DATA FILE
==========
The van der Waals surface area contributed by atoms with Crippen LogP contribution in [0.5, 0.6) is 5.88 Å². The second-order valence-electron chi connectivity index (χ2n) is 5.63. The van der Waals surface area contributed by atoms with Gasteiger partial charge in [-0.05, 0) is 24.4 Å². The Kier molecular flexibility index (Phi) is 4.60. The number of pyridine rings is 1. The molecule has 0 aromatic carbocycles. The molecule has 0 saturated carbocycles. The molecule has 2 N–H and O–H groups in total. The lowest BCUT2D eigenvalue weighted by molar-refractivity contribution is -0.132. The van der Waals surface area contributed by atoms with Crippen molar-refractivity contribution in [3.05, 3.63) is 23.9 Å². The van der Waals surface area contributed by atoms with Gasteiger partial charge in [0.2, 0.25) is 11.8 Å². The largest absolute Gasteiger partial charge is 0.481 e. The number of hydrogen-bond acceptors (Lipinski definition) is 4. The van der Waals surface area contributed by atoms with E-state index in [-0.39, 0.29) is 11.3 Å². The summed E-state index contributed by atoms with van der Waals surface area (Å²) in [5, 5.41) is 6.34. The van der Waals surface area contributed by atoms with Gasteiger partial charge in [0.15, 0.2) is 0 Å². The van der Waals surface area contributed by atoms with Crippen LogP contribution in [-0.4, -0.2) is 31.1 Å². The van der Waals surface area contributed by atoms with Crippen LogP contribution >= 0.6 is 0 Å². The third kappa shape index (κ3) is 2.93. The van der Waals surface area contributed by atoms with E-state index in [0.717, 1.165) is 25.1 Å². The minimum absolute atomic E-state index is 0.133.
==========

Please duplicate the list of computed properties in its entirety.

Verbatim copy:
The van der Waals surface area contributed by atoms with Crippen LogP contribution in [0.5, 0.6) is 5.88 Å². The second-order valence-electron chi connectivity index (χ2n) is 5.63. The van der Waals surface area contributed by atoms with Gasteiger partial charge in [-0.05, 0) is 24.4 Å². The Kier molecular flexibility index (Phi) is 4.60. The number of pyridine rings is 1. The molecule has 0 aromatic carbocycles. The molecule has 0 saturated carbocycles. The molecule has 2 N–H and O–H groups in total. The lowest BCUT2D eigenvalue weighted by molar-refractivity contribution is -0.132. The van der Waals surface area contributed by atoms with Crippen molar-refractivity contribution in [3.05, 3.63) is 23.9 Å². The van der Waals surface area contributed by atoms with Gasteiger partial charge in [0.2, 0.25) is 11.8 Å². The largest absolute Gasteiger partial charge is 0.481 e. The number of hydrogen-bond acceptors (Lipinski definition) is 4. The van der Waals surface area contributed by atoms with E-state index in [-0.39, 0.29) is 11.3 Å². The summed E-state index contributed by atoms with van der Waals surface area (Å²) in [5, 5.41) is 6.34. The van der Waals surface area contributed by atoms with Gasteiger partial charge in [0.15, 0.2) is 0 Å². The van der Waals surface area contributed by atoms with Crippen LogP contribution in [-0.4, -0.2) is 31.1 Å². The van der Waals surface area contributed by atoms with Crippen LogP contribution >= 0.6 is 0 Å². The third kappa shape index (κ3) is 2.93. The van der Waals surface area contributed by atoms with E-state index in [0.717, 1.165) is 25.1 Å². The minimum absolute atomic E-state index is 0.133.